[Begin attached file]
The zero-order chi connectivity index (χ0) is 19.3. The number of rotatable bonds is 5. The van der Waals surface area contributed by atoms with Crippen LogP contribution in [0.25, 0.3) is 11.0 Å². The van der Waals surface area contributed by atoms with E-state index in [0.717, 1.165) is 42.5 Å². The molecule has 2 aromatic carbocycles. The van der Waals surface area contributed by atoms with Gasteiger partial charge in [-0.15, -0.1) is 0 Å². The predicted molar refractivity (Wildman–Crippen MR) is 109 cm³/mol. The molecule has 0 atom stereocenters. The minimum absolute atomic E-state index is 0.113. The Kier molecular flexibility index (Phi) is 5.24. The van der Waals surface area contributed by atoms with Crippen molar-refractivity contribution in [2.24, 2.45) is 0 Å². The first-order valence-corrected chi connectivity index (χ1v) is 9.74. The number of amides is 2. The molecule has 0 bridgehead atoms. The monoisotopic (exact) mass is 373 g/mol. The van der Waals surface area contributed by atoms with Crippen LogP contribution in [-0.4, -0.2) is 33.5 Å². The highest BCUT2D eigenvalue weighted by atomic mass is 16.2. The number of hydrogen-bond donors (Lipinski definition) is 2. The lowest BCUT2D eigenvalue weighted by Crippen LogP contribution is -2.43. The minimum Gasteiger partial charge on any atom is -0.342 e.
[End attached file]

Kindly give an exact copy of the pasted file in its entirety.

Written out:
The zero-order chi connectivity index (χ0) is 19.3. The number of rotatable bonds is 5. The van der Waals surface area contributed by atoms with Crippen LogP contribution in [0.25, 0.3) is 11.0 Å². The van der Waals surface area contributed by atoms with E-state index in [0.717, 1.165) is 42.5 Å². The molecule has 2 aromatic carbocycles. The van der Waals surface area contributed by atoms with Gasteiger partial charge in [-0.15, -0.1) is 0 Å². The predicted molar refractivity (Wildman–Crippen MR) is 109 cm³/mol. The molecule has 0 atom stereocenters. The minimum absolute atomic E-state index is 0.113. The Kier molecular flexibility index (Phi) is 5.24. The van der Waals surface area contributed by atoms with Crippen molar-refractivity contribution in [2.24, 2.45) is 0 Å². The first-order valence-corrected chi connectivity index (χ1v) is 9.74. The number of amides is 2. The molecule has 0 bridgehead atoms. The monoisotopic (exact) mass is 373 g/mol. The van der Waals surface area contributed by atoms with Crippen LogP contribution in [-0.4, -0.2) is 33.5 Å². The highest BCUT2D eigenvalue weighted by atomic mass is 16.2. The number of hydrogen-bond donors (Lipinski definition) is 2. The lowest BCUT2D eigenvalue weighted by Crippen LogP contribution is -2.43. The minimum Gasteiger partial charge on any atom is -0.342 e.